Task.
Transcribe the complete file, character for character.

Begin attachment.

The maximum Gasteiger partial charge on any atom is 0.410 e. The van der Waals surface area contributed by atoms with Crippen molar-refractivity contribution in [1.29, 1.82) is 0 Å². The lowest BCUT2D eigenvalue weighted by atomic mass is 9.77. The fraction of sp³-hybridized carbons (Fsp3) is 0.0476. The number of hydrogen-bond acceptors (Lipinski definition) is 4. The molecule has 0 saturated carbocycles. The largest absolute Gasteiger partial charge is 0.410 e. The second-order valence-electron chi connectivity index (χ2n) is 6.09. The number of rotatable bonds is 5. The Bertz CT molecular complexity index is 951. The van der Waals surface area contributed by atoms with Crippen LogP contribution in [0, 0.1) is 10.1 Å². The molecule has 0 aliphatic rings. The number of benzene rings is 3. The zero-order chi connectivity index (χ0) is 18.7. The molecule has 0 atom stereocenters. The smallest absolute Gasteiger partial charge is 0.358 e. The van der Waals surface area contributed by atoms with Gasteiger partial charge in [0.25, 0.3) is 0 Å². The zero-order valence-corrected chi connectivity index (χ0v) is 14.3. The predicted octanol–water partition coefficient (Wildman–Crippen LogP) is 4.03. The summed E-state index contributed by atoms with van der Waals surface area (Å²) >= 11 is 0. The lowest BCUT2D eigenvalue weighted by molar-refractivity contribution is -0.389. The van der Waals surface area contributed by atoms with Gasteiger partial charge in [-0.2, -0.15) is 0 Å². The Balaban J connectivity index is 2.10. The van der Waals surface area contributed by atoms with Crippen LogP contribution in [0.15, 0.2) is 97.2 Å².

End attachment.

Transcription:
The maximum Gasteiger partial charge on any atom is 0.410 e. The van der Waals surface area contributed by atoms with Crippen molar-refractivity contribution in [1.29, 1.82) is 0 Å². The lowest BCUT2D eigenvalue weighted by atomic mass is 9.77. The fraction of sp³-hybridized carbons (Fsp3) is 0.0476. The number of hydrogen-bond acceptors (Lipinski definition) is 4. The molecule has 0 saturated carbocycles. The largest absolute Gasteiger partial charge is 0.410 e. The second-order valence-electron chi connectivity index (χ2n) is 6.09. The number of rotatable bonds is 5. The Bertz CT molecular complexity index is 951. The van der Waals surface area contributed by atoms with Crippen LogP contribution in [0, 0.1) is 10.1 Å². The molecule has 0 aliphatic rings. The number of benzene rings is 3. The zero-order chi connectivity index (χ0) is 18.7. The molecule has 0 atom stereocenters. The smallest absolute Gasteiger partial charge is 0.358 e. The van der Waals surface area contributed by atoms with Gasteiger partial charge in [0.25, 0.3) is 0 Å². The zero-order valence-corrected chi connectivity index (χ0v) is 14.3. The predicted octanol–water partition coefficient (Wildman–Crippen LogP) is 4.03. The summed E-state index contributed by atoms with van der Waals surface area (Å²) >= 11 is 0. The lowest BCUT2D eigenvalue weighted by molar-refractivity contribution is -0.389. The van der Waals surface area contributed by atoms with Gasteiger partial charge in [-0.2, -0.15) is 0 Å². The Balaban J connectivity index is 2.10. The van der Waals surface area contributed by atoms with Crippen LogP contribution in [0.15, 0.2) is 97.2 Å².